Derby Sportuality

The Kentucky Derby – “The greatest two minutes in sports” – is slated to be run Saturday, May 5, 2012. While much of America will focus on the peripheral trappings of the betting, the fashion, the fine cuisine and the mint juleps, the real reason for those greatest two minutes is a sportual one, where horse and rider become one entity; where soul joins soul to establish a performance far beyond either one could achieve on his own. Anyone who has ever loved an animal understands the infinite, unconditional loop of love between human and animal. And in the case of horse racing, the act of “competition” between horses and their human appendages highlights the spirit of the entire event. Relationships forged over years reveal themselves in this greatest two minutes.

Commitment to the discipline, to the physical training and to the relationship with the rider is the horse’s purpose, and miracles happen when put in competition with other paired souls.Of course, the human care of an animal’s bloodline is also a factor in its success. From the jockey’s perspective, he must also train physically, maintain a weight that allows maximum speed by the horse, and must move beyond pain and sacrifice. Sportuality redefines sacrifice to mean “to make holy” or “to make whole” so as the riders sacrifice, they make the entire race more holy, that is, combined in mind, body and spirit.

Sportuality redefines the word competition to mean “to work with”, so when horse works with rider and horses and riders work with each each other, great joy can certainly be the result. Choose any horse-themed movie as a backdrop to introduce these relationships between humans and their animals and then wait for that moment when the gates open and “they are off!” Competition can and will expose great joy, but we must realize that others’ grief or loss is also a necessity. The stories inspire us … They give us goose bumps … They capture our imagination … They put clothes on the Holy Spirit.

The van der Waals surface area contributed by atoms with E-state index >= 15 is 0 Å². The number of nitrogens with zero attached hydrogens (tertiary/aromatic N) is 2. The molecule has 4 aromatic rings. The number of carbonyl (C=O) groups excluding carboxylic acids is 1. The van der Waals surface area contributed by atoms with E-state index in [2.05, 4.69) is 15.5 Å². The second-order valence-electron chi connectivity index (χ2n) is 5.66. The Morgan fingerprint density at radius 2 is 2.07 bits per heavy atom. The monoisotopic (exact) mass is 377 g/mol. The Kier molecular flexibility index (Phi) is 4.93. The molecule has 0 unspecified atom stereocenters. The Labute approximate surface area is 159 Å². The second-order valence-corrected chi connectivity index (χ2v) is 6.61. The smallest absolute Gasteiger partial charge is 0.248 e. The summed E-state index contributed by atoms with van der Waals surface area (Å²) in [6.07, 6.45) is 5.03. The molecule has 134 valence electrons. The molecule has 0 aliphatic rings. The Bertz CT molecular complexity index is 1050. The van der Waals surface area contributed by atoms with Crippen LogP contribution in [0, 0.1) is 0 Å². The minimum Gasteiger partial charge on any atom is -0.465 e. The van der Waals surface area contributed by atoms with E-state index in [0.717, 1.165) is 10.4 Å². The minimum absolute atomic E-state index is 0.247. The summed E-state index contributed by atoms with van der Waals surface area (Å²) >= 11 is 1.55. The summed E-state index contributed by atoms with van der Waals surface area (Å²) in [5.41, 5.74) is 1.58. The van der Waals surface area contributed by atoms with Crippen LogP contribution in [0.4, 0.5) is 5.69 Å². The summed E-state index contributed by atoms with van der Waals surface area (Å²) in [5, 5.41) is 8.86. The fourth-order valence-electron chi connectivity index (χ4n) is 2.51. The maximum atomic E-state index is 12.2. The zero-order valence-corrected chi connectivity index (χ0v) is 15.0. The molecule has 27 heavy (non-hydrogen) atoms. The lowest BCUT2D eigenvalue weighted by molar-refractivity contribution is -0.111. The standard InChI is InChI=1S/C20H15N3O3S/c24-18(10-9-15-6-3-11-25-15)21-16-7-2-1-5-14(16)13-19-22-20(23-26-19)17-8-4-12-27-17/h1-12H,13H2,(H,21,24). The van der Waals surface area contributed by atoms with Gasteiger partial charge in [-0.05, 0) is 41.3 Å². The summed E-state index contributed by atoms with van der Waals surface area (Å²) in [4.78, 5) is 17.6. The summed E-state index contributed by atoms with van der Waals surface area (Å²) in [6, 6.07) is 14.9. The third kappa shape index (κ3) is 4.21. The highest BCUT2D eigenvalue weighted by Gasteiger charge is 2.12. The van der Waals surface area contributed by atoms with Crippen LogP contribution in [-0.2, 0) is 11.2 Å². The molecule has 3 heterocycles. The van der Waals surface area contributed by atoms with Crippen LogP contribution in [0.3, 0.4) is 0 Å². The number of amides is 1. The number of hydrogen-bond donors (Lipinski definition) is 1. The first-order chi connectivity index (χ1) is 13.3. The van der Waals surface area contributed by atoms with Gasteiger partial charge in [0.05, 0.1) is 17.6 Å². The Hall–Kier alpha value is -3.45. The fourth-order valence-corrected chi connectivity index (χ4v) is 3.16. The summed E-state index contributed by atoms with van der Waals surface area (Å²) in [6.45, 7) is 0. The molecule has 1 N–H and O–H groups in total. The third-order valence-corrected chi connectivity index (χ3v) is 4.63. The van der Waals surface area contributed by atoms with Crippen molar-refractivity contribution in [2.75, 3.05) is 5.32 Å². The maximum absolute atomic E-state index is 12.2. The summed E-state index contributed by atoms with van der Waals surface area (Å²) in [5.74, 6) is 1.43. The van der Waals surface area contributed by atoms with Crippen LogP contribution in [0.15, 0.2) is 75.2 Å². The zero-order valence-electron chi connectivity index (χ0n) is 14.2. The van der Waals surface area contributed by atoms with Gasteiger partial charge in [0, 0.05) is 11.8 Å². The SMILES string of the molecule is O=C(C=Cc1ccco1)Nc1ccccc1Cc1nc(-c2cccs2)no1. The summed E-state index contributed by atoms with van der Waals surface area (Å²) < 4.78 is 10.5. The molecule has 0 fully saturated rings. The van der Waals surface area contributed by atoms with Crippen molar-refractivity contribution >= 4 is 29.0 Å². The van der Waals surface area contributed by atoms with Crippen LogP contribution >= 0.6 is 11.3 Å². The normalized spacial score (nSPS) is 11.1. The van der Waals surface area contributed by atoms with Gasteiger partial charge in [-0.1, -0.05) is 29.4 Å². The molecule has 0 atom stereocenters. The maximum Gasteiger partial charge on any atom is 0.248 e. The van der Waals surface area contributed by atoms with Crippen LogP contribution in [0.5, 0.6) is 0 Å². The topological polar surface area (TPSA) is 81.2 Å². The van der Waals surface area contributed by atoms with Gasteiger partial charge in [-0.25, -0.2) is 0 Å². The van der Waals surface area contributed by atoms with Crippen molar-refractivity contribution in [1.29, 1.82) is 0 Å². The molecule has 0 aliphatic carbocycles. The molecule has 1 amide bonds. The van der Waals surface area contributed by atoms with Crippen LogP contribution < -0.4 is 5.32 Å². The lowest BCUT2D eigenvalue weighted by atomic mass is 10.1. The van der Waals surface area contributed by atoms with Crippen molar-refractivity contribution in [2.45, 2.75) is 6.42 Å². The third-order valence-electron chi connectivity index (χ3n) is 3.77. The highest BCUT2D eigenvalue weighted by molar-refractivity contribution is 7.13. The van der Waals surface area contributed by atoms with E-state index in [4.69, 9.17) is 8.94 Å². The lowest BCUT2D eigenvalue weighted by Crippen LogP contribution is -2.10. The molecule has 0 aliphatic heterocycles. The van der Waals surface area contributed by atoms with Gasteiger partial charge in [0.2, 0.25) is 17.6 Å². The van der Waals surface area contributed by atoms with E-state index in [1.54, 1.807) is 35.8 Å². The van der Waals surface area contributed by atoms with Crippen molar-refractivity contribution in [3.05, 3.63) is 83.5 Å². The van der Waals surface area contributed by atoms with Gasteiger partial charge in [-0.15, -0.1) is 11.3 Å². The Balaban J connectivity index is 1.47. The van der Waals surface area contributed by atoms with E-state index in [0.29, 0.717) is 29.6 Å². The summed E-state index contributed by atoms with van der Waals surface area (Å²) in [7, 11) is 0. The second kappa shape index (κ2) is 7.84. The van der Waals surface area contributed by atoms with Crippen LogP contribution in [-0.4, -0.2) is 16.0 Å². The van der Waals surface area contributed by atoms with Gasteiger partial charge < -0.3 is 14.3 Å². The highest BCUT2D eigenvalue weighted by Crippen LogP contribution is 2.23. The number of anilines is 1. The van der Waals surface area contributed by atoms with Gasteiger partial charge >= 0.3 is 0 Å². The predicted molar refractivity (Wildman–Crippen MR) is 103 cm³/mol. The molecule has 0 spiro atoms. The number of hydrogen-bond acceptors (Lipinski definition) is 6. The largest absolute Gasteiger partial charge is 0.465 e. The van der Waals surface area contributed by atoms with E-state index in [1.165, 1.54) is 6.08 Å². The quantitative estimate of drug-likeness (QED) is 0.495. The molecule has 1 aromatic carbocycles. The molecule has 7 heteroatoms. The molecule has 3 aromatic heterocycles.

Sportuality also defines sanctuary to be “a holy place.” One of the stories within the Sanctuary chapter highlights my friend Annie Bianco-Ellett, or Outlaw Annie, the world champion cowboy mounted shooter. Annie’s sanctuary is the saddle, not unlike the competitors in the Kentucky Derby. It’s where she finds her joy, where she is whole, where she feels connected to all creation.

So as the entire country watches the Derby from the confines of our own sanctuaries, might I suggest we step back from the surface trappings and observe the deeper message of what’s really going on here, and take a lesson in true competition and sacrifice so we might experience the full joy of that Oneness of the moment, one of the greatest in all sport.

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